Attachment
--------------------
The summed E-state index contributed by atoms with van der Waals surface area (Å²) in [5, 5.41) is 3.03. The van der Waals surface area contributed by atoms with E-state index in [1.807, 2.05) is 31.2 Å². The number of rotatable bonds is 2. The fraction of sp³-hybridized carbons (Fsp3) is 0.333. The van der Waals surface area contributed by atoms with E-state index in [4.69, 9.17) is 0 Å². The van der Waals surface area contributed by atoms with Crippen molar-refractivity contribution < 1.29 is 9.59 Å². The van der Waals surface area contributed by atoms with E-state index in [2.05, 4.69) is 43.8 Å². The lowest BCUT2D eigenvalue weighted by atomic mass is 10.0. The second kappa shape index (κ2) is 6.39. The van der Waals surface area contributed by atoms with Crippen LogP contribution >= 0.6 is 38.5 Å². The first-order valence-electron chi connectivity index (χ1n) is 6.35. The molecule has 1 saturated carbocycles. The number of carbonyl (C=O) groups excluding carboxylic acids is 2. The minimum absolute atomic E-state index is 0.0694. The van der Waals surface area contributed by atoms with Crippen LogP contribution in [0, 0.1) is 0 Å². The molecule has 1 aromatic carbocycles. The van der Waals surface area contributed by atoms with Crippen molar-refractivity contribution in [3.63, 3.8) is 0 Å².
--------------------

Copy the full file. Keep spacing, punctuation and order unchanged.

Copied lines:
The summed E-state index contributed by atoms with van der Waals surface area (Å²) in [5, 5.41) is 3.03. The van der Waals surface area contributed by atoms with E-state index in [1.807, 2.05) is 31.2 Å². The number of rotatable bonds is 2. The fraction of sp³-hybridized carbons (Fsp3) is 0.333. The van der Waals surface area contributed by atoms with E-state index in [4.69, 9.17) is 0 Å². The van der Waals surface area contributed by atoms with Crippen molar-refractivity contribution < 1.29 is 9.59 Å². The van der Waals surface area contributed by atoms with E-state index in [2.05, 4.69) is 43.8 Å². The lowest BCUT2D eigenvalue weighted by atomic mass is 10.0. The second kappa shape index (κ2) is 6.39. The van der Waals surface area contributed by atoms with Crippen LogP contribution >= 0.6 is 38.5 Å². The first-order valence-electron chi connectivity index (χ1n) is 6.35. The molecule has 1 saturated carbocycles. The number of carbonyl (C=O) groups excluding carboxylic acids is 2. The minimum absolute atomic E-state index is 0.0694. The van der Waals surface area contributed by atoms with Crippen LogP contribution in [0, 0.1) is 0 Å². The molecule has 1 aromatic carbocycles. The van der Waals surface area contributed by atoms with Crippen molar-refractivity contribution in [3.63, 3.8) is 0 Å².